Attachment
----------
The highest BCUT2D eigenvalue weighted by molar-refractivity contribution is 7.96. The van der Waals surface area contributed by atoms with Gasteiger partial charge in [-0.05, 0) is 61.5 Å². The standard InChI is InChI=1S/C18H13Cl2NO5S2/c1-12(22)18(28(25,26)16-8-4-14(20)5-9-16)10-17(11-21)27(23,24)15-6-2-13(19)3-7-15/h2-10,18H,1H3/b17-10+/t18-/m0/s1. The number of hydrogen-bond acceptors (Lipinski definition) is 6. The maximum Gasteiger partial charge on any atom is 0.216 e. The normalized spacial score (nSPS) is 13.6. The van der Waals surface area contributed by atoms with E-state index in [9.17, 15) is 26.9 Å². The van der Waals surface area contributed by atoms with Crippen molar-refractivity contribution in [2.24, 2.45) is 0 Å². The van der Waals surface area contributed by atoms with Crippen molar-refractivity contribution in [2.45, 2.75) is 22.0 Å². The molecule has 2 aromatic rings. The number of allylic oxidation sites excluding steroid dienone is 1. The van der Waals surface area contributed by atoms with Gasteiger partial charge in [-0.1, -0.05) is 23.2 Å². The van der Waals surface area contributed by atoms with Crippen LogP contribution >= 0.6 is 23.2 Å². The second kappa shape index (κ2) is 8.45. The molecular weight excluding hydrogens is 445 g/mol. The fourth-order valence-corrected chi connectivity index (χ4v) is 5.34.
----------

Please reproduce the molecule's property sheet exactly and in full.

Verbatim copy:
The highest BCUT2D eigenvalue weighted by molar-refractivity contribution is 7.96. The van der Waals surface area contributed by atoms with Gasteiger partial charge in [-0.05, 0) is 61.5 Å². The standard InChI is InChI=1S/C18H13Cl2NO5S2/c1-12(22)18(28(25,26)16-8-4-14(20)5-9-16)10-17(11-21)27(23,24)15-6-2-13(19)3-7-15/h2-10,18H,1H3/b17-10+/t18-/m0/s1. The number of hydrogen-bond acceptors (Lipinski definition) is 6. The maximum Gasteiger partial charge on any atom is 0.216 e. The normalized spacial score (nSPS) is 13.6. The van der Waals surface area contributed by atoms with E-state index in [9.17, 15) is 26.9 Å². The van der Waals surface area contributed by atoms with Crippen molar-refractivity contribution in [2.24, 2.45) is 0 Å². The van der Waals surface area contributed by atoms with Crippen molar-refractivity contribution in [2.45, 2.75) is 22.0 Å². The molecule has 2 aromatic rings. The number of allylic oxidation sites excluding steroid dienone is 1. The van der Waals surface area contributed by atoms with Gasteiger partial charge in [-0.1, -0.05) is 23.2 Å². The van der Waals surface area contributed by atoms with Crippen LogP contribution >= 0.6 is 23.2 Å². The second kappa shape index (κ2) is 8.45. The molecular weight excluding hydrogens is 445 g/mol. The fourth-order valence-corrected chi connectivity index (χ4v) is 5.34.